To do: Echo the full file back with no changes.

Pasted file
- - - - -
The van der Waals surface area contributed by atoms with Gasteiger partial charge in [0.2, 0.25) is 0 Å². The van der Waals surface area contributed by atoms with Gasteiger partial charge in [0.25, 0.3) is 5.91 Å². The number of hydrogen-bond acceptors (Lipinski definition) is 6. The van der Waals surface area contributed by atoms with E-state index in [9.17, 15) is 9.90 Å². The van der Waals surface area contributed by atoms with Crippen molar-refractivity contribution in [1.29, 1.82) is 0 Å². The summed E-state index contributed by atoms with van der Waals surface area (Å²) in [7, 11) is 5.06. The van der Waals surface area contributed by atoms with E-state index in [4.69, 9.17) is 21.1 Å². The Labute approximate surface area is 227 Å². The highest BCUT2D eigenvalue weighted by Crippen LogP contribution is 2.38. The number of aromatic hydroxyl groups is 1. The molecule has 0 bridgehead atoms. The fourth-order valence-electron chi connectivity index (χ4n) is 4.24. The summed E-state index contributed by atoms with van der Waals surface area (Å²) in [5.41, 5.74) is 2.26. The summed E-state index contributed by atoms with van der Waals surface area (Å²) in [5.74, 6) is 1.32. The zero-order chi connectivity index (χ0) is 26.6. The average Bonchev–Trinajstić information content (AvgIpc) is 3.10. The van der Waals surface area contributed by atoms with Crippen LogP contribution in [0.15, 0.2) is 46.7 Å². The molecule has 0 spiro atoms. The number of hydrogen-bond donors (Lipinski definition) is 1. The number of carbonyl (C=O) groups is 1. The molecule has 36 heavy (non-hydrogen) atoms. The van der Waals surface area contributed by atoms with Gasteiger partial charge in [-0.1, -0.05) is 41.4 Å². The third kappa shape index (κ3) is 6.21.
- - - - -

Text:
The van der Waals surface area contributed by atoms with Gasteiger partial charge in [0.2, 0.25) is 0 Å². The van der Waals surface area contributed by atoms with Gasteiger partial charge in [0.25, 0.3) is 5.91 Å². The number of hydrogen-bond acceptors (Lipinski definition) is 6. The van der Waals surface area contributed by atoms with E-state index in [9.17, 15) is 9.90 Å². The van der Waals surface area contributed by atoms with Crippen molar-refractivity contribution in [1.29, 1.82) is 0 Å². The summed E-state index contributed by atoms with van der Waals surface area (Å²) in [7, 11) is 5.06. The van der Waals surface area contributed by atoms with E-state index in [4.69, 9.17) is 21.1 Å². The Labute approximate surface area is 227 Å². The highest BCUT2D eigenvalue weighted by Crippen LogP contribution is 2.38. The number of aromatic hydroxyl groups is 1. The molecule has 0 bridgehead atoms. The fourth-order valence-electron chi connectivity index (χ4n) is 4.24. The summed E-state index contributed by atoms with van der Waals surface area (Å²) in [5.41, 5.74) is 2.26. The summed E-state index contributed by atoms with van der Waals surface area (Å²) in [5.74, 6) is 1.32. The zero-order chi connectivity index (χ0) is 26.6. The average Bonchev–Trinajstić information content (AvgIpc) is 3.10. The van der Waals surface area contributed by atoms with Crippen LogP contribution in [0.15, 0.2) is 46.7 Å². The molecule has 0 spiro atoms. The number of hydrogen-bond donors (Lipinski definition) is 1. The number of carbonyl (C=O) groups is 1. The molecule has 36 heavy (non-hydrogen) atoms. The van der Waals surface area contributed by atoms with Gasteiger partial charge in [-0.1, -0.05) is 41.4 Å². The third kappa shape index (κ3) is 6.21.